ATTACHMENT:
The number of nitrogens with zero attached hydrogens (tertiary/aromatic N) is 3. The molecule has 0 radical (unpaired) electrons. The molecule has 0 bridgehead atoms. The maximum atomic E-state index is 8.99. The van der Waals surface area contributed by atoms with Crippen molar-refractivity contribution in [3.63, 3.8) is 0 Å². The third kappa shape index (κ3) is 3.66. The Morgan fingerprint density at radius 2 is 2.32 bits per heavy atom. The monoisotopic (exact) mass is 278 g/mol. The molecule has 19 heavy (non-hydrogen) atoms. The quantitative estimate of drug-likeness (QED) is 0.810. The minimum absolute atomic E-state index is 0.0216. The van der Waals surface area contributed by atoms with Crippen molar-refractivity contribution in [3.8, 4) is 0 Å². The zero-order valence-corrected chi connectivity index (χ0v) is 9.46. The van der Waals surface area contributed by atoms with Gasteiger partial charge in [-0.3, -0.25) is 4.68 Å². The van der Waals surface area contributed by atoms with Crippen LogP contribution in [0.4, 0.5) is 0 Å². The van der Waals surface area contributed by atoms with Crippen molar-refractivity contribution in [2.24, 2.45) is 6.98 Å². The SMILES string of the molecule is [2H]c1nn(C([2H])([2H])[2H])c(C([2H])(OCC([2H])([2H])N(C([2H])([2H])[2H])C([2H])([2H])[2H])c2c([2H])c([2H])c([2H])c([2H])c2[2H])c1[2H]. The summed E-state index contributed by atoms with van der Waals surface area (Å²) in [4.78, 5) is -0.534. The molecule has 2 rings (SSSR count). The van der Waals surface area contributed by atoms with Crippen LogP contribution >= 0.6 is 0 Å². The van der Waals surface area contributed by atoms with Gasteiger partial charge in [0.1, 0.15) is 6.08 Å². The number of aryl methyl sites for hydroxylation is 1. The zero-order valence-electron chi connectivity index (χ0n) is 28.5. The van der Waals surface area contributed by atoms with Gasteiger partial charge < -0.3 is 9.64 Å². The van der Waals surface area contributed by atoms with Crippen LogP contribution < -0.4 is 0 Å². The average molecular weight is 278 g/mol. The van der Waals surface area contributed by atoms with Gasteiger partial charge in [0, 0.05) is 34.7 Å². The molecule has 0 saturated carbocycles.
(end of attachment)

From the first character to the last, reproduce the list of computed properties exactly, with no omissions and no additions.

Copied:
The number of nitrogens with zero attached hydrogens (tertiary/aromatic N) is 3. The molecule has 0 radical (unpaired) electrons. The molecule has 0 bridgehead atoms. The maximum atomic E-state index is 8.99. The van der Waals surface area contributed by atoms with Crippen molar-refractivity contribution in [3.63, 3.8) is 0 Å². The third kappa shape index (κ3) is 3.66. The Morgan fingerprint density at radius 2 is 2.32 bits per heavy atom. The monoisotopic (exact) mass is 278 g/mol. The molecule has 19 heavy (non-hydrogen) atoms. The quantitative estimate of drug-likeness (QED) is 0.810. The minimum absolute atomic E-state index is 0.0216. The van der Waals surface area contributed by atoms with Crippen molar-refractivity contribution in [3.8, 4) is 0 Å². The zero-order valence-corrected chi connectivity index (χ0v) is 9.46. The van der Waals surface area contributed by atoms with Gasteiger partial charge in [-0.3, -0.25) is 4.68 Å². The van der Waals surface area contributed by atoms with Crippen LogP contribution in [0.4, 0.5) is 0 Å². The van der Waals surface area contributed by atoms with Crippen molar-refractivity contribution in [2.24, 2.45) is 6.98 Å². The SMILES string of the molecule is [2H]c1nn(C([2H])([2H])[2H])c(C([2H])(OCC([2H])([2H])N(C([2H])([2H])[2H])C([2H])([2H])[2H])c2c([2H])c([2H])c([2H])c([2H])c2[2H])c1[2H]. The summed E-state index contributed by atoms with van der Waals surface area (Å²) in [4.78, 5) is -0.534. The molecule has 2 rings (SSSR count). The van der Waals surface area contributed by atoms with Crippen LogP contribution >= 0.6 is 0 Å². The van der Waals surface area contributed by atoms with Gasteiger partial charge in [0.1, 0.15) is 6.08 Å². The number of aryl methyl sites for hydroxylation is 1. The zero-order valence-electron chi connectivity index (χ0n) is 28.5. The van der Waals surface area contributed by atoms with Gasteiger partial charge < -0.3 is 9.64 Å². The van der Waals surface area contributed by atoms with Crippen LogP contribution < -0.4 is 0 Å². The average molecular weight is 278 g/mol. The van der Waals surface area contributed by atoms with Gasteiger partial charge in [0, 0.05) is 34.7 Å². The molecule has 0 saturated carbocycles.